Futurist Thomas Frey: During the late 1990s business and industry began to panic over the issues surrounding Y2K, which later turned out to be mostly manufactured fear.
Robots made by Kiva Systems move product shelves on a warehouse floor.
Author and entrepreneur Christopher Steiner tells the story of stockbroker Thomas Peterffy, the creator of the first automated Wall Street trading system in the new book due next month, Automate This. Using a computer to execute trades, without humans entering them manually on a keyboard, was controversial in 1987—so controversial that Nasdaq pressured him to unplug from its network. Then, with a wink, Peterffy built an automated machine that could tap out the trades on a traditional keyboard—technically obeying Nasdaq rules. Peterffy made $25 million in 1987 and is now a billionaire.
Perhaps comedian Steven Wright said it best:
“I lost my job the other day. Well, I didn’t really lose it. I know where it’s at, it’s just when I go there someone else is doing it.”
They say that the truest comedy is the funniest, and there is nothing truer than the statement above. Steven’s old job didn’t go anywhere… his employer just found someone more qualified, more efficient, or less costly to do it. In today’s economy where layoffs and a bleak job market are the norm, the joke has lost a great deal of it’s humor. But a good look at the data proves Steven’s point — all those jobs are still there, it’s just that employers are finding more qualified, more efficient, and more cost-effective help.
Futurist Thomas Frey: Two hundred years ago, the most stable jobs involved the needs of a community and the work of a skilled craftsman to meet those needs. People holding jobs such as cobblers, blacksmiths, chandlers, and butchers found themselves in high demand.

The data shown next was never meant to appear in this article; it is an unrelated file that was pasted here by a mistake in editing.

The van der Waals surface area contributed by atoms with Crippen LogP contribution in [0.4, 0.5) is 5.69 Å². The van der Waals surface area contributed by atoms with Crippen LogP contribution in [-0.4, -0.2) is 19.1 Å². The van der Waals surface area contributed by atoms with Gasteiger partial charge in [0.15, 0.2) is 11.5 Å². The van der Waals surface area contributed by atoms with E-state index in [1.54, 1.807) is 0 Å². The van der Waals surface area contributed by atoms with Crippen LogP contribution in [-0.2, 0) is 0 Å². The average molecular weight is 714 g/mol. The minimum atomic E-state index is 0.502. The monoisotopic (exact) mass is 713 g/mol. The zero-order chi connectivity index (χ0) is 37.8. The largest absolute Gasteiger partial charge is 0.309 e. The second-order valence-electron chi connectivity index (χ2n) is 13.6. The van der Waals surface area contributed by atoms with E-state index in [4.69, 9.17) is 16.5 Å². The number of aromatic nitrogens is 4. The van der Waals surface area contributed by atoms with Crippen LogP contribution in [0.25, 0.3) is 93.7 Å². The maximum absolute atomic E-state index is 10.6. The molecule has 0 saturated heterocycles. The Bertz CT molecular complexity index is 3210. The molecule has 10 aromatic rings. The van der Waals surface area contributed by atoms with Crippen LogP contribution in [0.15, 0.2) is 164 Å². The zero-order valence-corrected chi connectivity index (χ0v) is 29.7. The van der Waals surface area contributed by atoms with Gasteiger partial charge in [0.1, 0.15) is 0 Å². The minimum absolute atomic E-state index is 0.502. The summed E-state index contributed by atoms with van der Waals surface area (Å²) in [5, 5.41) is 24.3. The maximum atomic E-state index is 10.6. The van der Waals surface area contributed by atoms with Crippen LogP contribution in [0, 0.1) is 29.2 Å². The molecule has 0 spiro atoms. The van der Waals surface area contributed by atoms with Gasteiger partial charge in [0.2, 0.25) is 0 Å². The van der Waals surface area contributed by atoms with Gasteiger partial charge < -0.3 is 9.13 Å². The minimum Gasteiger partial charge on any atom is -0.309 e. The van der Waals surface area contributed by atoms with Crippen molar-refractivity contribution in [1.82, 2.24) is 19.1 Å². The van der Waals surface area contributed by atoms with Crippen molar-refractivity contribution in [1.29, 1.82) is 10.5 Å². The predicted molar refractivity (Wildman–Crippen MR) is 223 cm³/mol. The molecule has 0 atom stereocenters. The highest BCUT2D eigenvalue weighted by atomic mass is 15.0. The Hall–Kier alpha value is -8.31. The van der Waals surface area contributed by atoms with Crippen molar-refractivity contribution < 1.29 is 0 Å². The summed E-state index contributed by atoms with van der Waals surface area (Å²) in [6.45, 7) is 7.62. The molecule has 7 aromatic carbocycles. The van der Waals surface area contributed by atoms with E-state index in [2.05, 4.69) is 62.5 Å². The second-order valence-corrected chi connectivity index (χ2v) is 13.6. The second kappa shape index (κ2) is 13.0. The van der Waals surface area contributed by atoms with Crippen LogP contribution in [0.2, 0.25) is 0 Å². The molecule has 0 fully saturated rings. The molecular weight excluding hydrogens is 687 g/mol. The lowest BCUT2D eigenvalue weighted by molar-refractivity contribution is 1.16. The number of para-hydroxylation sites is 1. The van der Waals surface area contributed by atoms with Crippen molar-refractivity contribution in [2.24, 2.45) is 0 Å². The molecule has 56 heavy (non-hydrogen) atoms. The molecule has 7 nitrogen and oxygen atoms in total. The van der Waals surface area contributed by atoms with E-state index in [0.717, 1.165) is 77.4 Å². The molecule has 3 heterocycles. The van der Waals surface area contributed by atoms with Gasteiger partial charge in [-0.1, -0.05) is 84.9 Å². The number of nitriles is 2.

Featured invention at the Colorado Inventor Showcase 2009
Your computer does everything else, why not control your home? Controlling your home from your laptop or mobile device is now easy and affordable. With [email protected] you can manage your thermostat, lighting, security, entertainment and much more.
There are now 1 million industrial robots toiling around the world, and Japan is where they’re the thickest on the ground. It has 295 of these electromechanical marvels for every 10 000 manufacturing workers-a robot density almost 10 times the world average and nearly twice that of Singapore (169), South Korea (164), and Germany (163).
The cellphone giant Nokia wishes to tinker with your home, letting you control the entire house activities from the leisure of your couch or the bed. Nokia is to develop a new platform to enable users to monitor their electronics and homes energy status locally or remotely, with a mobile device. For developing the platform Nokia has teamed up with RWE, Europe’s largest home energy providers. With the help of the platform users can remain connected to their homes and monitor their homes’ energy consumption, security devices and other like cameras and motion sensors. Apart from the normal home automation features the Smart Home will allow users to turn off appliances that are wasting energy when they are away from home.